Disappearing jobs

Donnie Charleston with the Institute for Emerging Issues, addresses Buncombe County leaders at the March HUB meeting.

By Vicki HyattA projected 39 percent of the jobs in Buncombe County could disappear because of the technological revolution, ranking it as the fourth highest in the state on a “future work disruption index.”

A projected 39 percent of the jobs in Buncombe County could disappear because of the technological revolution, ranking it as the fourth highest in the state on a “future work disruption index.”

The index was developed by the Institute for Emerging Issues, a public policy organization focused on enhancing North Carolina’s long-term prosperity.

Automation primarily threatens jobs in the areas of food preparation/serving and sales, though areas such as transportation, clerical and finance trades are hard hit, too.

Donnie Charleston, the economy policy manager, spoke at the March HUB meeting where he told Buncombe leaders that nearly 96,000 jobs in their county could be lost in the new automation age within a generation.

“This is not just blue-collar jobs we’re talking about,” Charleston said. “It affects white-collar jobs, too. Telemarketers are at the top of the list, and so are tech workers and word processors. Quickbooks has already changed the accounting world.”

A recent analysis by Mike Walden at North Carolina State University showed that jobs in 39 major employment categories in the state are at least 70 percent likely to be eliminated within one generation as a result of automation.

The technological advances that will disrupt jobs aren’t futuristic developments, but ones already in use, Charleston stressed. For instance, self-driving cars are already on the road, and combined with drone delivery capability, have huge implications for workers in the transportation business where 50,000 drivers in North Carolina are projected to be lost. Uber has already placed a mass order for self-driving cars, Charleston added.

Self-checkout kiosks are in place in many retail locations already. While the number of employees to kiosks is 4 to 1 in the U.S., Australia has 19 kiosks for every retail employee, he said. Statewide, an estimated 139,000 retail sales positions are at risk for extinction, and of those, 5,100 are in Buncombe County.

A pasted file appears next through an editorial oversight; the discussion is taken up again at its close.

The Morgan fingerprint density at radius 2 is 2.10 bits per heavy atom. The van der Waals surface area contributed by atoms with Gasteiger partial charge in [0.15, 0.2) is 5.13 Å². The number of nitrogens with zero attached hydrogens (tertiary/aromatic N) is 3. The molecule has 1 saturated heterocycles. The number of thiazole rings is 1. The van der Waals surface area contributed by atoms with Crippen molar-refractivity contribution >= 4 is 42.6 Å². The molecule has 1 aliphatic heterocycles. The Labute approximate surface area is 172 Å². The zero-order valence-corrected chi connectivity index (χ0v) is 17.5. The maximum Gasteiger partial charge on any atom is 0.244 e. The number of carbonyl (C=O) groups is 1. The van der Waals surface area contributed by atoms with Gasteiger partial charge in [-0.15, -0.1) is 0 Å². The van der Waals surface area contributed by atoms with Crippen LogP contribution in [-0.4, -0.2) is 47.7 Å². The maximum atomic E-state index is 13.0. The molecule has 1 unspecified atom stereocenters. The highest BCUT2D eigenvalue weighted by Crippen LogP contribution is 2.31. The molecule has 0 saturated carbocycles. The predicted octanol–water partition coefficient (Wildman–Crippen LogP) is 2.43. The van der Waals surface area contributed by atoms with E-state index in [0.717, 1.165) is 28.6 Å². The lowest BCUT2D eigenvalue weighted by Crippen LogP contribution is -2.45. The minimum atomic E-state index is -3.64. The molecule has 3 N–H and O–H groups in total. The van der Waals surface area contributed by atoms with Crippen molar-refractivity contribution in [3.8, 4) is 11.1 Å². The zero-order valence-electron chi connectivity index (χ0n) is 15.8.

In restaurants, the advance of self-order kiosks have the ability to replace the need for front-of-the-house wait staff and in fast-food restaurants, the use of robots can diminish the number of employees needed for food preparation.

More than 280,000 jobs for fast food workers are projected to be lost statewide, with 4,470 of those projected in Buncombe. Overall, 14,730 jobs are projected to be lost in Buncombe within the food and beverage industry.

Other fields susceptible to technology advances range from accountants to bank tellers to bookkeepers to clerical workers to cashiers.

On average, NC counties face the potential loss of more than 25 percent of their current jobs and nearly 20 percent of current wages as a result of automation and related technologies, according to the IEI report.

“Our traditional economy is disappearing,” Charleston said. “The western region of North Carolina will be hit the hardest.”

Other key factors in the transition are North Carolina’s aging population and moving to a state where groups considered minorities will become the new majority, he said.

What next?

The center’s disruption index does not account for the new jobs that will undoubtedly be created in the new economy, but the fear is that the number of jobs will be fewer. Even scarier is that futurists have no idea what those jobs will be, so they aren’t certain how to prepare workers for them.

Experts are more comfortable predicting the type of skills that will be needed in the new economy, however.

A workforce that is more creative and has the ability to quickly adapt to change will be key. Those with the ability to solve problems and have computer programming skills are predicted to have a bright future in the new economy.

The new skills mean that current education models will need to change, the group agreed.

“Other countries are changing their education because they were not teaching creativity,” said Mary Grant, chancellor at UNC-Asheville. “Most of the economic disruption will be in the low-wage jobs, and if the traditional routes to self-sufficiency are eliminated, where do those people go?”

“Part of the problem right now,” said Kit Cramer, president and CEO of Asheville Area Chamber of Commerce, “is that we don’t care for children at the very youngest age when they are developing brain paths.”

One thing is for certain, Charleston said. The old economic development model of setting sights on a single manufacturing entity that will produce 300-plus jobs is a dying reality.

“It will be more likely to find 30 companies that will create 10 jobs each,” Charleston said, stressing the need to cultivate a small-business-driven economy.

While it is technologically possible for the predicted changes to happen, the reality is some areas will embrace the changes more quickly than others, noted Mack Pearsall, the founding philanthropist behind Asheville’s Collider.

“There’s a strong likelihood it will happen, so it behooves every county to be prepared,” he said, advising that leaders grow a hedge against automation.

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